Tuesday, January 17, 2012
ORNL in the News

UT, ORNL faculty members elected science fellows

(Knoxville News Sentinel) Two faculty members of the University of Tennessee and the Oak Ridge National Laboratory have been elected fellows of the American Association for the Advancement of Science. Lee Riedinger and Michael Simpson are joint faculty members and are leaders of the UT-ORNL Bredesen Center for Interdisciplinary Research and Graduate Education. The center opened in the fall and offers a doctoral degree in engineering and energy sciences...1/16





Who's that knocking at ORNL's front door? Yep, it's China (again and again)

(Knoxville News Sentinel) Oak Ridge National Laboratory received thousands of foreign visitors in 2011, with the total up by about 800 over the previous year...1/15

Hot tank excavated at ORNL

(Knoxville News Sentinel) Finally, some good news about one of Oak Ridge National Laboratory's most vexing environmental problems. UCOR, the U.S. Department of Energy's cleanup manager in Oak Ridge, announced that workers had successfully excavated Tank W-1A — an underground waste tank responsible for radioactively polluting the groundwater in ORNL's historic central campus...1/17


Subcontractor layoffs at Y-12

(Knoxville News Sentinel) B&W Y-12, the government's managing contractor at the Y-12 nuclear weapons plant, has taken a number of steps to reduce costs during tight budget times and maintain its workforce at about 4,600 without layoffs...1/15

State & Regional

TVA settlement funds to help Tennessee's energy efficiency

(The Tennessean) More than $26 million in TVA settlement funds will help the state buy electric cars and rework several buildings to reduce energy costs and air pollution...1/16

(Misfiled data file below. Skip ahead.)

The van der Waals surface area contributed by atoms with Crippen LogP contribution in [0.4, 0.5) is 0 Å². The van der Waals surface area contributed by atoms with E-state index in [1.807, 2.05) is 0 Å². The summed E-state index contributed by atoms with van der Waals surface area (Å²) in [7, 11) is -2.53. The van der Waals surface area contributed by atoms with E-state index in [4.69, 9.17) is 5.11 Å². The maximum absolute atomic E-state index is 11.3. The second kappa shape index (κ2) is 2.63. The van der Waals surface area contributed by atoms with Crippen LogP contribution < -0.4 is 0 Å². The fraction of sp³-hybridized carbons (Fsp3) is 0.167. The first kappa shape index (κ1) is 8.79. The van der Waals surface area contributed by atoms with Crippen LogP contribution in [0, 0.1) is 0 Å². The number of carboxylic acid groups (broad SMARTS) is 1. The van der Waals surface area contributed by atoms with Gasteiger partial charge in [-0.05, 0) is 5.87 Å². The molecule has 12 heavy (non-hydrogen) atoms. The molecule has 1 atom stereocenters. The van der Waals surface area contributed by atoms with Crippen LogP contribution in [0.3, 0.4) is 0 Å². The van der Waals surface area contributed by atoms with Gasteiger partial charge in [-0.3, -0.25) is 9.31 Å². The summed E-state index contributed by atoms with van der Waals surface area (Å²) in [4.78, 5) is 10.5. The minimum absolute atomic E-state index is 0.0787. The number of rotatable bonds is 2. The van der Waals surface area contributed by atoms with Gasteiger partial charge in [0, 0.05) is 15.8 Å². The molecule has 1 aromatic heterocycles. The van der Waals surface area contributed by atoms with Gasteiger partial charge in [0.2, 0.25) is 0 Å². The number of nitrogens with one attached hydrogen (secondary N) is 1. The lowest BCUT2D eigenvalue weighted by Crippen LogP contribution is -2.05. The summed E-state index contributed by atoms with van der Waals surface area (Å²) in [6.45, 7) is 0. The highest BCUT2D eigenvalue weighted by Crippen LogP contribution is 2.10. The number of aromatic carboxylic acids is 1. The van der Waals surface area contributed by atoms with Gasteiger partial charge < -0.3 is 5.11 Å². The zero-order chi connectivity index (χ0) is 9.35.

As U.S.-Pakistani relations sink, nations try to figure out ‘a new normal’

(Washington Post) In a call to her Pakistani counterpart this month, Secretary of State Hillary Rodham Clinton reiterated the Obama administration’s counterterrorism “red line”: The United States reserved the right to attack anyone who it determined posed a direct threat to U.S. national security, anywhere in the world..1/16

East Tennessee

New radar technology coming to National Weather Service Morristown office

(WATE) New technology is coming to the National Weather Service in Nashville and Morristown. The Dual Polarization Radar will better detect tornadoes and other severe weather...1/16

energy & science policy

U.S. Unveils New Ocean Plan

(Forbes) ...The White House issued its new National Ocean Policy action plan Thursday, outlining more than 50 actions the U.S. will take to defend the ecological and economic value of its oceans and Great Lakes...1/16

science & technology

Cracking Open the Scientific Process

(NY Times) The New England Journal of Medicine marks its 200th anniversary this year with a timeline celebrating the scientific advances first described in its pages: the stethoscope (1816), the use of ether for anesthesia (1846), and disinfecting hands and instruments before surgery (1867), among others...1/16

'Lost' Darwin fossils rediscovered

(Physorg.com) A rare collection of fossils, including some collected by Charles Darwin, has been 'rediscovered' at the British Geological Survey...1/17

Liquid Silver Used to Print Electronic Circuits

(Discovery News) Printing electronics just got a boost from the University of Illinois, where the latest in electric inks has been made from silver...1/16

The Newest Revolutions in Metamaterials Bring Invisibility Within Reach

(Popular Science) The science of stealth has long been a matter of fading into already obscure environments—the night sky, say, or the deep sea. But engineers are now developing materials that could hide anything in plain sight...1/13

Other Stories

China cancer village tests law against pollution

(Reuters) The toxic water and earth that residents of southwestern Yunnan province blame for causing cancers have become a battleground over how far China will bend to letting courts punish pollution...1/16

In India, the challenge of building 50,000 colleges

(CS Monitor) To become an economic powerhouse, India needs to educate as many as 100 million young people over the next 10 years – something never done before...1/16